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Metro Detroit

Illuminate your outdoors with chandeliers

August 6, 2014

» click to enlarge «
Dan Myers stands near one of his outdoor chandelier creations July 28.
Linda Reid’s outdoor chandelier, painted Tiffany blue, hangs from a tree in her backyard.

METRO DETROIT — They are elegant, whimsical, flamboyant and full-of-flair lights that can hang high or low and make even the dullest space pop with their regal presence. Now, they can even brighten up the outdoors so the trees and grass shine.

After moving into his house about a year ago, Bloomfield Hills resident Dan Myers wanted a way to spruce up the place with lighting in his backyard. He liked the outdoor chandelier concept.

After purchasing a roughly 50-pound brass chandelier from Craigslist in May 2013, he ripped out its wiring and light bulbs, installed solar lights, and hung it from a 2-inch steel post attached to a planter hanger in his backyard.

“I love doing this kind of stuff. It is just a nice pop,” Myers said of his chandelier. “I’ve never seen this before.”

Myers, 35, a metro Detroit catering manager, knows his stuff when it comes to setting the mood for parties, and he applied those tools to his own gathering space.

He has since spread the word, which inspired others to have outdoor chandeliers of their own. Some employees of C & G Newspapers caught the outdoor chandelier bug when Myers’ mother — Elaine Myers, display advertising and marketing manager — and Linda Reid, advertising account representative, both installed chandeliers in their backyards.

“I love chandeliers,” Elaine Myers said. “The next thing I know, we went over to their house and they had this chandelier hanging in the backyard with solar lights on it. I remarked, ‘That is so cool.’”

She said that after seeing the chandelier “dress up the backyard,” she knew she wanted one, too. But what started as an idea to have a chandelier in her dining room became an idea for outdoor decoration when it was too big for the room.

Elaine Myers, who purchased her chandelier from a Habitat for Humanity ReStore for $40, said the chandelier now hangs from a tree in her backyard.

“I love it,” she said. “The light shines on it during the day, and then at night, it just has kind of a glow out there.”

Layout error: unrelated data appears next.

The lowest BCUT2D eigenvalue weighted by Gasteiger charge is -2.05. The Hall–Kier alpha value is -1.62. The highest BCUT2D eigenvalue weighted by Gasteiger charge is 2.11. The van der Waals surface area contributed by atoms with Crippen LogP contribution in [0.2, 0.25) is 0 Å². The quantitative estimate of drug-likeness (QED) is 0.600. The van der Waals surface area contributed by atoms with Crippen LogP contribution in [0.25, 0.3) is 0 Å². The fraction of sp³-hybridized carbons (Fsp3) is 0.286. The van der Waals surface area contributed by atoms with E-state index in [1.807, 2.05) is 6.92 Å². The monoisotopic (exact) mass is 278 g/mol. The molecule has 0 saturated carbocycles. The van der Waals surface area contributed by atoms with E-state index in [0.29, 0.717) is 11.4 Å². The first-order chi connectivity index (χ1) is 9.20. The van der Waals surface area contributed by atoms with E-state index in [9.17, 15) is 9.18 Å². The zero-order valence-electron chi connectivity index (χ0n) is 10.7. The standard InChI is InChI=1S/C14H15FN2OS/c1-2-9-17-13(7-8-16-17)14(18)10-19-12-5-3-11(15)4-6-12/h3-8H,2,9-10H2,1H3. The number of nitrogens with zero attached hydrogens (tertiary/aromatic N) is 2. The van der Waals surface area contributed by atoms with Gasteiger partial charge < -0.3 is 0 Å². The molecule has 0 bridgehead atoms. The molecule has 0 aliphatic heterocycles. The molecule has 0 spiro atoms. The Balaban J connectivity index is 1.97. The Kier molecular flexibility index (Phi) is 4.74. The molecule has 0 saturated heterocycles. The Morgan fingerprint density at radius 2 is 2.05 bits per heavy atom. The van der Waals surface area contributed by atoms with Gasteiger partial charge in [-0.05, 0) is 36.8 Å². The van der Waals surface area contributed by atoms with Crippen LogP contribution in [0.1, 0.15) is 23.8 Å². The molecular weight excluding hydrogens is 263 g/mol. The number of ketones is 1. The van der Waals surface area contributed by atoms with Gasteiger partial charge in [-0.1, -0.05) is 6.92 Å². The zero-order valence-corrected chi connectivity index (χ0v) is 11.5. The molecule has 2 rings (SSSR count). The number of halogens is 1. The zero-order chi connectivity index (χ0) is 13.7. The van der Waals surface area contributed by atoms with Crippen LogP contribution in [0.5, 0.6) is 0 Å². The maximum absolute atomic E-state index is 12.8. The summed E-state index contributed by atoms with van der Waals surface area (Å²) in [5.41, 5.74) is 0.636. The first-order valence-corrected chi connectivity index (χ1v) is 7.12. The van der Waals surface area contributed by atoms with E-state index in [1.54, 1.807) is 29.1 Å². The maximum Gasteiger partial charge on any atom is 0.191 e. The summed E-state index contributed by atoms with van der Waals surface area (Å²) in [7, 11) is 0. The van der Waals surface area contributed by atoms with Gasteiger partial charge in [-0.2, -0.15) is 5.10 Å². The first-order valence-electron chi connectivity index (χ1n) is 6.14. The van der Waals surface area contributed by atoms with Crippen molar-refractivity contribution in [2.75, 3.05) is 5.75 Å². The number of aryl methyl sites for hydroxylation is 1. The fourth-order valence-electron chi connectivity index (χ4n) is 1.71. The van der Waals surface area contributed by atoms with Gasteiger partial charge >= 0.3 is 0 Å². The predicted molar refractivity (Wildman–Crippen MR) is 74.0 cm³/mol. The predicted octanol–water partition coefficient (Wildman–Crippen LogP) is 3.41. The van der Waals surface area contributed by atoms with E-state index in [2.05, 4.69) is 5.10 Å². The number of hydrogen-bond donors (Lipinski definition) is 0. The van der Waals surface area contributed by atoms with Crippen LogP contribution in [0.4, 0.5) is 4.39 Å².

Elaine Myers showed a picture of her chandelier to Reid, who knew she had to have one, too.

“It is unique. It is a discussion piece for people who come over,” Elaine Myers said. “Why not dress up the backyard like you do the inside of your home? You are sitting there; may as well have it look nice.”

Reid said that several weeks ago, she installed her Tiffany blue chandelier to match her Tiffany blue chairs.

She said that she purchased a generic brass chandelier for $20 at a Habitat for Humanity ReStore and transformed it into a decorative piece for her backyard. To complete the piece, she stripped out the chandelier’s electrical interior and added six solar lights — about $2 apiece — after removing the grass stakes.

Reid sad everyone has asked her how she did it.

“Everybody likes it, and I said, ‘Just call me Martha (Stewart),’” she said. “It is so cool. I might do another one. It is not rocket science.”

Habitat for Humanity Macomb President and CEO Helen Hicks said that, seemingly, there is a growing trend for outdoor chandeliers. She attributes the interest to home, garden and do-it-yourself television shows.

“I think they (customers) want to copy some of those trends as much as possible,” Hicks said.

She said the Habitat for Humanity Macomb, 130 N. Groesbeck Highway, Mount Clemens, has about 70 hanging lights.

“Most of the selection is glass, and when they have the chandelier catching the light through the glass, it makes that space more meaningful and beautiful.”

Hicks said that after coming out of a tough time economically, people are loosening their purse strings and being more creative. Outdoor chandeliers are just evidence of that.

Dan Myers saw such good feedback to the chandelier that he is taking it further with Illuminated Artistry, an outdoor-chandelier business that he and metro Detroit artist Anthony Matti are developing.

“They are going to be amazing-looking,” Matti said.

“It is art that lights up, basically — functional art,” Dan Myers said.

For more information on the outdoor chandelier business, email Dan Myers at

For more information on Macomb County Habitat for Humanity, go to


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